By: Recovery Unplugged
Little by little, substance use disorder (SUD) infiltrates every area of a sufferer’s life. One of the most immediate areas in which the impact of excessive drug and alcohol abuse can be felt is in the workplace. Data from the Substance Abuse and Mental Health Services Administration (SAMHSA) indicates that nearly 11 million full-time workers in the United States struggle with SUD.
Very often, these workers’ drug or alcohol issues are directly tied in with their professional lives; nearly 100 percent of the time, these substance use issues put users’ careers and financial wellness at risk, which leads to more hardship, trauma, and stress for which they may continue to self-medicate.
What Does Substance Use Disorder Cost Employers?
In addition to individual employees, workplace substance abuse has the potential to cripple productivity, derail an organization’s expansion and diminish its bottom line. The ripple effect of these issues, no matter the size of the company in question, can create serious long-term economic and employee-wellness issues.
Let’s start with the economic impact. The Office of the Surgeon General reports that substance misuse is estimated to cost society $442 billion each year. Employers absorb the bulk of these costs through healthcare expenditures, absenteeism and lost productivity.
The National Safety Council reports that Americans struggling with opioid addiction miss nearly 50 percent more work than the average employee. Additional data indicate that workers struggling with painkiller misuse cost employers three times as much in healthcare costs than other personnel. Opioids are among the most commonly abused drugs and killed over 49,000 Americans in 2017 according to data from the Centers for Disease Control and Prevention (CDC).
The Human Cost: Safety and Productivity of Staff
In addition to the immediate and hidden economic costs, workplace substance use disorder can very easily create a toxic corporate culture and puts other employees in immediate danger. The United States Department of Labor has reported that drug and alcohol abuse in the workplace causes 65 percent of on-the-job accidents and that 38 percent to 50 percent of all workers’ compensation claims are related to the abuse of alcohol or drugs in the workplace.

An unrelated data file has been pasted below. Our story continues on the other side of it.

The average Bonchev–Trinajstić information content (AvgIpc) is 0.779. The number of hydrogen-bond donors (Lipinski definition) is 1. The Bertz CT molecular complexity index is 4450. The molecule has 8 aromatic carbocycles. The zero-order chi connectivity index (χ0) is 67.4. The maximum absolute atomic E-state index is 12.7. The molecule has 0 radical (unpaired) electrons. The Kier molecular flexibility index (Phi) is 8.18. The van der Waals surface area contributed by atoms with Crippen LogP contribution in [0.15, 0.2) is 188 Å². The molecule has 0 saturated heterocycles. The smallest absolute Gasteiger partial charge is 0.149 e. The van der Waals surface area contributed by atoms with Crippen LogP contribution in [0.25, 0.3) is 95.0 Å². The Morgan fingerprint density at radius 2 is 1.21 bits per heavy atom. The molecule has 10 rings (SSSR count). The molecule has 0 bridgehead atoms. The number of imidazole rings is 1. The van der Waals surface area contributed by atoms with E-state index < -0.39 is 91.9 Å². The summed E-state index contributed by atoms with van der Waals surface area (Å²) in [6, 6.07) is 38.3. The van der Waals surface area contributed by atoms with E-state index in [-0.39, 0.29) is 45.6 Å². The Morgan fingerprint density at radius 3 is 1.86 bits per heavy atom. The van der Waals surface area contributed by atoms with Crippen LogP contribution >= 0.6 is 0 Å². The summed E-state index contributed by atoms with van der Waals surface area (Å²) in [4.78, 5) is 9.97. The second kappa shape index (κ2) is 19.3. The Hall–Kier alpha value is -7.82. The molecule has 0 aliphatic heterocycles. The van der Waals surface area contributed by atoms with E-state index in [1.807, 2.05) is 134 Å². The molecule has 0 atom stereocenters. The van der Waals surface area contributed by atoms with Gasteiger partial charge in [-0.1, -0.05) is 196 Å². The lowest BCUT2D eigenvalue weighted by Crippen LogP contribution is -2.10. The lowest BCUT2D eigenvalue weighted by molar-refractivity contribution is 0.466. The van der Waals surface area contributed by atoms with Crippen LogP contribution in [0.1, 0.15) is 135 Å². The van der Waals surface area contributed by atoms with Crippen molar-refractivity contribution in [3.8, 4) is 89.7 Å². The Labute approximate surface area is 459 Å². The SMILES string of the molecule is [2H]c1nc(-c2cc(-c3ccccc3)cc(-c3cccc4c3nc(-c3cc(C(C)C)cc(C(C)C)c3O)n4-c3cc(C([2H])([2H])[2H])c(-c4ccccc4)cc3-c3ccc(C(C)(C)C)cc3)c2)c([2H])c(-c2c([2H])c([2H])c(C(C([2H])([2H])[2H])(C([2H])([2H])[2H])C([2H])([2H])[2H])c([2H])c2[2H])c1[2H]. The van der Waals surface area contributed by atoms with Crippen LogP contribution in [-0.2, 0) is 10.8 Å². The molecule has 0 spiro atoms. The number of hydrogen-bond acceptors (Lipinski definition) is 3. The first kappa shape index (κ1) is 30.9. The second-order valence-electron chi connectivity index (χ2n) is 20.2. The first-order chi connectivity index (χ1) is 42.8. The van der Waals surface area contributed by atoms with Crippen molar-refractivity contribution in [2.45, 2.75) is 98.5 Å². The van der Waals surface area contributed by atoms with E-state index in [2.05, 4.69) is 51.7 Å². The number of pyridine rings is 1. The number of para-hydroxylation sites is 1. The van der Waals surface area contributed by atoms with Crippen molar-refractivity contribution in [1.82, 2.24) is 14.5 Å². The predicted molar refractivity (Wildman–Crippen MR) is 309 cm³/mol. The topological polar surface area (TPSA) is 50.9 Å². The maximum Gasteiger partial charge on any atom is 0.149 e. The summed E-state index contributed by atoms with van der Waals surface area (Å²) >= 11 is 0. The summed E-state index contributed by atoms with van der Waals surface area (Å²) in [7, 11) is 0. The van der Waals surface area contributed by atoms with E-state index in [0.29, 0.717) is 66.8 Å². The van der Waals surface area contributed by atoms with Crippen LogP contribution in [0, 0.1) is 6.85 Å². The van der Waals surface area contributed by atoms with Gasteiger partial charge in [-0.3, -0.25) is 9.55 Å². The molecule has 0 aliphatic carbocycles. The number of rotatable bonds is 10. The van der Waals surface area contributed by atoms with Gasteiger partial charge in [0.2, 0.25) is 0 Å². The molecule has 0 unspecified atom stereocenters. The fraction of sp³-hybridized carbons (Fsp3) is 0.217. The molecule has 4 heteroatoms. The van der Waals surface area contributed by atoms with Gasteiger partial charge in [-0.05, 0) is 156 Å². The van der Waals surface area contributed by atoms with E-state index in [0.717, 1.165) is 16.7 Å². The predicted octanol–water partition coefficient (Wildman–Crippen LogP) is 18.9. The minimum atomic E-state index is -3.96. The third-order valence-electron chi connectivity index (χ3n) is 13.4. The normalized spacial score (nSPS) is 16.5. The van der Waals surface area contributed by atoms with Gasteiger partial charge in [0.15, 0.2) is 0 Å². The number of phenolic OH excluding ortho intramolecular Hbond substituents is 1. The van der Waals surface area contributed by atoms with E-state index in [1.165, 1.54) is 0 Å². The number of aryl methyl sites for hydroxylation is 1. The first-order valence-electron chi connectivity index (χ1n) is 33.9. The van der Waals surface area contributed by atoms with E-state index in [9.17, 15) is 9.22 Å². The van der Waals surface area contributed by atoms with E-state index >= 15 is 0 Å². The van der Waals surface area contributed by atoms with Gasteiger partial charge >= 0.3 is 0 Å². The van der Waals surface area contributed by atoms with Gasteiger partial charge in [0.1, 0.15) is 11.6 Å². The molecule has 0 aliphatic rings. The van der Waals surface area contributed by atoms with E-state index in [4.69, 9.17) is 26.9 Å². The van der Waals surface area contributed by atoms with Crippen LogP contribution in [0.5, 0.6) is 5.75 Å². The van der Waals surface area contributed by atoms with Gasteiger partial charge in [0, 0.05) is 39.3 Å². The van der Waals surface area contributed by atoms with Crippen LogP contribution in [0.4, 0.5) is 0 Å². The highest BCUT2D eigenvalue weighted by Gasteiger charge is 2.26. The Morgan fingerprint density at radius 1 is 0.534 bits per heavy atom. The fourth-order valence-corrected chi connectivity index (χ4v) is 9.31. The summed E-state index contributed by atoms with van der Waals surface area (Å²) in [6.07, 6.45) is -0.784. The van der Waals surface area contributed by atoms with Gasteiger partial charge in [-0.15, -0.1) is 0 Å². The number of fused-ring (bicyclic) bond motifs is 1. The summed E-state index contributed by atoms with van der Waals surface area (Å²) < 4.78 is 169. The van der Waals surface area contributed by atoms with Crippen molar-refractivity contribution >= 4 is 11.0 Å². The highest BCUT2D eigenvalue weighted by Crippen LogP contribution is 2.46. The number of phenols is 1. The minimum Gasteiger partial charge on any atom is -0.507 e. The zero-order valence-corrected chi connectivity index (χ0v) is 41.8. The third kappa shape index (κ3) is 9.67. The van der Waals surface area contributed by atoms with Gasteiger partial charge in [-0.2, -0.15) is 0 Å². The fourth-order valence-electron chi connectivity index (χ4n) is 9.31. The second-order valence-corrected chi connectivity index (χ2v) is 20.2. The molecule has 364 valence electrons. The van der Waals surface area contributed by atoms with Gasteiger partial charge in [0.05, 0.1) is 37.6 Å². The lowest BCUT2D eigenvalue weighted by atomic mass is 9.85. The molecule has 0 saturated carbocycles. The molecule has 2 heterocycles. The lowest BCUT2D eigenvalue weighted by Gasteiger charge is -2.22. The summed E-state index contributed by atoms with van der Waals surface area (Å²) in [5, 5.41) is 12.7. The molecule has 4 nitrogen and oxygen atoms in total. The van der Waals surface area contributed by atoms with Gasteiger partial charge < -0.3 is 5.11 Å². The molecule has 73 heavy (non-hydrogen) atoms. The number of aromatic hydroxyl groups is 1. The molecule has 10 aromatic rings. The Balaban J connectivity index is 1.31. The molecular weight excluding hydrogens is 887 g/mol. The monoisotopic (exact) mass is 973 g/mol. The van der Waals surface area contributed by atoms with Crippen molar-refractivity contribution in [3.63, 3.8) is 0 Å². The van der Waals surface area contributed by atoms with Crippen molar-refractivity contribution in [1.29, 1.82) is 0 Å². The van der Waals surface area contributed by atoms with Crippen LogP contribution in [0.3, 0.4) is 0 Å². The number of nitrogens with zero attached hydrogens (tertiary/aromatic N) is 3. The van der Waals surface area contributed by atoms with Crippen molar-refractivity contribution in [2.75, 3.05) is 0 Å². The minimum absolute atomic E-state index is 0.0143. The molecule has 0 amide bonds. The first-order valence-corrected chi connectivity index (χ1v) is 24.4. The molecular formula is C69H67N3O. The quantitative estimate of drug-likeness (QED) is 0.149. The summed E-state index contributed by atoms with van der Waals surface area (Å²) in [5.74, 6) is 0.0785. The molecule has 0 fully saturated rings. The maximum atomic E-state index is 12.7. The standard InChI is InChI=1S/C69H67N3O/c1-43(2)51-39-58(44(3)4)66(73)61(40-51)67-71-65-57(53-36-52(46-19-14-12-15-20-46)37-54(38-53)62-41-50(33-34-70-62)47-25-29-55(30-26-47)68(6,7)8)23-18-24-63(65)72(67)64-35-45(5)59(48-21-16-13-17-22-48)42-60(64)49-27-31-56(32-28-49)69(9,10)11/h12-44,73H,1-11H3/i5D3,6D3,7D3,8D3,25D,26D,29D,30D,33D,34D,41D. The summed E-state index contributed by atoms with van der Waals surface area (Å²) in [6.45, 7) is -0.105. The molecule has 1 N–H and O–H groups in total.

There are also everyday concerns with which colleagues of SUD sufferers have to contend, including having to absorb their extra work, missing important deadlines because of their absenteeism, inability to effectively communicate with them on important projects and much more. These everyday issues can lead to a serious decline in morale and a corresponding plummet in productivity. If this culture is allowed to persist, it will produce a resentful, bitter and purely financially driven workforce, which is directly antithetical to healthy organizational growth.
Dealing with Employee Substance Abuse
There are essentially three ways that an employer can address substance abuse in their ranks: ignoring it, firing the employee or helping them get back on their feet. Ignoring the problem has enormous and potentially catastrophic consequences while firing the employee can send a toxic signal to other employees and also create undue legal exposure.
Helping guide the employee toward treatment is a proactive, compassionate and ultimately cost-effective course of action that lets them know they are a valued part of the organization. Many employees routinely attempt to hide their addiction through direct fear of losing their jobs.
As a result, they pose a greater and greater risk to their colleagues and employers as time goes on until their issue is ultimately discovered. If they feel their jobs are secure, an employee may feel more inclined to seek treatment and get their lives together.
Recovery Unplugged. (2021). The impact of substance use disorder on professionals and their employers. Corporate Wellness Magazine. https://www.corporatewellnessmagazine.com/article/the-impact-of-substance-use-disorder-on-professionals-and-their-employers
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